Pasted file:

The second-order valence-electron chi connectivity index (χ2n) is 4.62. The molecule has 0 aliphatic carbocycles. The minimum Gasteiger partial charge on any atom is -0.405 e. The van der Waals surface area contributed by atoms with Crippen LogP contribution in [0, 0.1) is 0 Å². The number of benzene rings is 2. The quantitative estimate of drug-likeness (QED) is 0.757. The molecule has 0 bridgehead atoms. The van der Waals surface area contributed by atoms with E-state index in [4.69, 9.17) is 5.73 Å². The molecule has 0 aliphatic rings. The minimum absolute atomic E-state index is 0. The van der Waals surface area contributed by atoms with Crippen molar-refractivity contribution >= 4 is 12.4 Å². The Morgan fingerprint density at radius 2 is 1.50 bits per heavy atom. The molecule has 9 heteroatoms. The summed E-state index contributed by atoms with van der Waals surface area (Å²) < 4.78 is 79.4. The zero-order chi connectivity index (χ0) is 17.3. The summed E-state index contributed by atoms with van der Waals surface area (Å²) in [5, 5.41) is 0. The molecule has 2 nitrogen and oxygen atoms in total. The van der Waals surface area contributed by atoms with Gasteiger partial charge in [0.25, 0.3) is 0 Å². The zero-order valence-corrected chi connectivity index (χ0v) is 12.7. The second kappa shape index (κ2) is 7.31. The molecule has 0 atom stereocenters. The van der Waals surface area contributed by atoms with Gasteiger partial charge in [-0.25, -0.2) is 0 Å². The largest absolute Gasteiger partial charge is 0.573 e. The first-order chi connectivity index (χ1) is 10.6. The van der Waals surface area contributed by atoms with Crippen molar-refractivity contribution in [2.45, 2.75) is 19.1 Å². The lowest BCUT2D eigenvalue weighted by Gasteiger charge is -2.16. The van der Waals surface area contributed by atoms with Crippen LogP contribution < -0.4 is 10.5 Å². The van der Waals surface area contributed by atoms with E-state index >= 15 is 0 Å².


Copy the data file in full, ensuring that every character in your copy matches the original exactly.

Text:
The second-order valence-electron chi connectivity index (χ2n) is 4.62. The molecule has 0 aliphatic carbocycles. The minimum Gasteiger partial charge on any atom is -0.405 e. The van der Waals surface area contributed by atoms with Crippen LogP contribution in [0, 0.1) is 0 Å². The number of benzene rings is 2. The quantitative estimate of drug-likeness (QED) is 0.757. The molecule has 0 bridgehead atoms. The van der Waals surface area contributed by atoms with E-state index in [4.69, 9.17) is 5.73 Å². The molecule has 0 aliphatic rings. The minimum absolute atomic E-state index is 0. The van der Waals surface area contributed by atoms with Crippen molar-refractivity contribution >= 4 is 12.4 Å². The Morgan fingerprint density at radius 2 is 1.50 bits per heavy atom. The molecule has 9 heteroatoms. The summed E-state index contributed by atoms with van der Waals surface area (Å²) < 4.78 is 79.4. The zero-order chi connectivity index (χ0) is 17.3. The summed E-state index contributed by atoms with van der Waals surface area (Å²) in [5, 5.41) is 0. The molecule has 2 nitrogen and oxygen atoms in total. The van der Waals surface area contributed by atoms with Gasteiger partial charge in [0.25, 0.3) is 0 Å². The zero-order valence-corrected chi connectivity index (χ0v) is 12.7. The second kappa shape index (κ2) is 7.31. The molecule has 0 atom stereocenters. The van der Waals surface area contributed by atoms with Gasteiger partial charge in [-0.25, -0.2) is 0 Å². The largest absolute Gasteiger partial charge is 0.573 e. The first-order chi connectivity index (χ1) is 10.6. The van der Waals surface area contributed by atoms with Crippen molar-refractivity contribution in [2.45, 2.75) is 19.1 Å². The lowest BCUT2D eigenvalue weighted by Gasteiger charge is -2.16. The van der Waals surface area contributed by atoms with Crippen LogP contribution < -0.4 is 10.5 Å². The van der Waals surface area contributed by atoms with E-state index >= 15 is 0 Å².